• Photos. The color display does a pretty good job of displaying photos, so I can keep updated pics of the family handy.

The Tungsten E2 is reasonably priced for all this functionality you get, but you do have to factor in the cost of add-on accessories and software. I’ve purchased several things that I would consider essential to getting the full value out of the Palm:

  • Missing Sync for PalmOS ($40). Absolutely essential for synching with a Mac. Really should be bundled with the Palm. Palm should consider offering this to Mac users in lieu of Palm Desktop.
  • 1gb SD card ($99). Required if you want to play MP3s. Great for storing data like music, photos, ebooks, etc. and for transferring files to and from other computers. Shell out the extra money and get the fastest card you can find; it’s worth it.
  • Softick Card Export II ($15). Makes the SD card show up as a USB mass storage device, so I can mount it anywhere and use it like a USB key drive. This is great for getting files and applications on and off the device. It’s another app that really should be bundled with the Palm.
  • Cheap pair of headphones to listen to music at the gym ($15). Nuff said.

All in all… the Palm has been worth the money so far. We’ll see how it goes.

Poor Man’s Screen Protectors

Palm (among others) sells these screen protectors for use with their PDAs. Currently, their web site lists them at $19.99 for some unspecified quantity of them. One came packaged with my E2. It’s essentially a disposable piece of plastic with an adhesive backing. You’re supposed to trim it to fit the PDA’s display, and stick it on. The claim is that it protects the display from scratches and “improves handwriting recognition.”

At first I wrote these off as totally worthless, but then I tried the included one, and I was surprised to find that it actually does help with Graffiti. I can’t see using it with one of Palm’s older B&W LCD screens, but with the color screens it does seem to make a difference.

What is a rip-off, is what Palm is charging for what is essentially adhesive-backed sheets of plastic. Always the cheapskate, I went poking around the house, and found a roll of medium-grade sheet plastic that my wife and I bought a few years ago at Jo-Ann. No adhesive backing, but I decided to try it anyhow, hoping that static cling would hold it on the display. I trimmed it to fit, wiped it clean with a damp rag, and tried it out. So far so good. It clings to the display just fine, and seems to work just as well as the real thing. And, I can buy several yards of the stuff (enough to make hundreds, if not thousands, of screen protectors) for less than what Palm is asking for a single pack of theirs.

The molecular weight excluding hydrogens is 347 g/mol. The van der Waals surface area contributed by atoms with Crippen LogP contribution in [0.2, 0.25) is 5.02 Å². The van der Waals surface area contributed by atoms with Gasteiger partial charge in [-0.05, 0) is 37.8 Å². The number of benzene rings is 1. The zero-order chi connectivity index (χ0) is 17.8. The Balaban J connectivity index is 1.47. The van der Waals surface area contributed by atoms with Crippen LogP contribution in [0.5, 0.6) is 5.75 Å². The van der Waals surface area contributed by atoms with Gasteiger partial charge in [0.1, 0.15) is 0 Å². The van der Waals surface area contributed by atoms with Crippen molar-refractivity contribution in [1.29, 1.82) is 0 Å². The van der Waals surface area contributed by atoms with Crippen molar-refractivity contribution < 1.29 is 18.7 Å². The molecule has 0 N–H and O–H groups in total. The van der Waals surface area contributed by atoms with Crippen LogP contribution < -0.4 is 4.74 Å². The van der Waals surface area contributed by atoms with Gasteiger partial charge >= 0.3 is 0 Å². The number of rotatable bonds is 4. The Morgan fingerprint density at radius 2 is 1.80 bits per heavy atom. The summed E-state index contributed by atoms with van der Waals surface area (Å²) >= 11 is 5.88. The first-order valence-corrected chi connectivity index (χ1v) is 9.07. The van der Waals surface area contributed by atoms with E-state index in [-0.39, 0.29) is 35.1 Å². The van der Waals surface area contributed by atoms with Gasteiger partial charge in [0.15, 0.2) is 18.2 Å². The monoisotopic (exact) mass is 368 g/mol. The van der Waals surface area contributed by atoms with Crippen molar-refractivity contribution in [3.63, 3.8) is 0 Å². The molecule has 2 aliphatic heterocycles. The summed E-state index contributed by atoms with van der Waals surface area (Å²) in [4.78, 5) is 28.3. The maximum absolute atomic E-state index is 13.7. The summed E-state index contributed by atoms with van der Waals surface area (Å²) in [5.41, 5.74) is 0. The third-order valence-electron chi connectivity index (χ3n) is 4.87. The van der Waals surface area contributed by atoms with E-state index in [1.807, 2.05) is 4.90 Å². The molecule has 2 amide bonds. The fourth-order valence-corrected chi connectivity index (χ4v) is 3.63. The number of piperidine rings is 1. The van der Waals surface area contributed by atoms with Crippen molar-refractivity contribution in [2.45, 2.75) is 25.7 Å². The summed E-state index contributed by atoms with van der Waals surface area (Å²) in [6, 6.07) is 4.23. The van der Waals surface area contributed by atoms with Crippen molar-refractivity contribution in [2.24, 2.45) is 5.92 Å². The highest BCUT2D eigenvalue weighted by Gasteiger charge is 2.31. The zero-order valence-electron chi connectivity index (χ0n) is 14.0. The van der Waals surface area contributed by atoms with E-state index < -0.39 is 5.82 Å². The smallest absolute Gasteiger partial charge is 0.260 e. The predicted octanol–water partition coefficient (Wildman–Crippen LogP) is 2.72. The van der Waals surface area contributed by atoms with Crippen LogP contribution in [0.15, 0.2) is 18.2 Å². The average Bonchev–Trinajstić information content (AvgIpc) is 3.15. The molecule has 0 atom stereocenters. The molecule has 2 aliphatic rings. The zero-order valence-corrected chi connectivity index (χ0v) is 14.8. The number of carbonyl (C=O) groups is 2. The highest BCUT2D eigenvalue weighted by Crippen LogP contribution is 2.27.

Do I rule, or what? I’d better go now, I need to go look for my life.

Softick Card Export II vs. Missing Sync Desktop Mount app

Now that I have an SD card for my Palm, I decided to try out a couple of apps that allow me to mount the card on my desktop computer. I’d like to be able to copy files (mp3s, documents, etc) directly to the card from my Linux box(es). Then, I can write a script to copy mp3 playlists to the device, etc.

First up: The desktop mounting app that came with Missing Sync. This works as advertised on the Mac, but unfortunately, when I plug into my Linux box it’s not recognized as a USB mass storage device. It might just be a matter of updating the Linux hotplug subsystem to assign the usb-storage driver to the device. But the fact remains that it didn’t work out of the box. I’m not sure if it’ll work at all actually.. the documentation isn’t really clear on how the app works. I’m assuming that somewhere it’s emulating a USB mass storage device, but I’m not sure if the emulation is being done by the Palm app, or the Missing Sync app on the desktop. Next time I’m in the office, I’ll try this out on my Mac there, where Missing Sync is not installed. If it works, then that tells me the Palm app is doing the emulation, and I should be able to make this work under Linux. Stay tuned.

The next app I tried was Softick Card Export II, which costs $15, but provides a 21 day evaluation. On the Mac, it worked identically to the Missing Sync app. When I tried it on the Linux box, it immediately recognized it as a USB mass storage device, and I was able to mount and browse the card. So if I can’t make the Missing Sync app do what I need, it looks like I can use this.

The “dark horse” option here is to not use the Palm at all, and just get a USB SD card reader. I’m sure this would work great, but it’s one more gadget I’d need to carry around. If I’m already carrying the Palm around anyhow, I might as well use that. Still, if I’m going to consider shelling out $15 for Card Export II, I might as well price the USB readers as well.

Update 12/29/05: I tried the Missing Sync desktop mount app on the Mac in my office (where I have not installed Missing Sync) and it didn’t work. So, it looks like I can rule this out as a general desktop mounting solution. I think for now, I’ll go ahead and buy Card Export II (which did work on the office Mac, BTW). I think it’ll always have some utility for me, even if I do eventually pick up a standalone USB card reader (which, BTW, can be had for less than the $15 that Card Export II costs).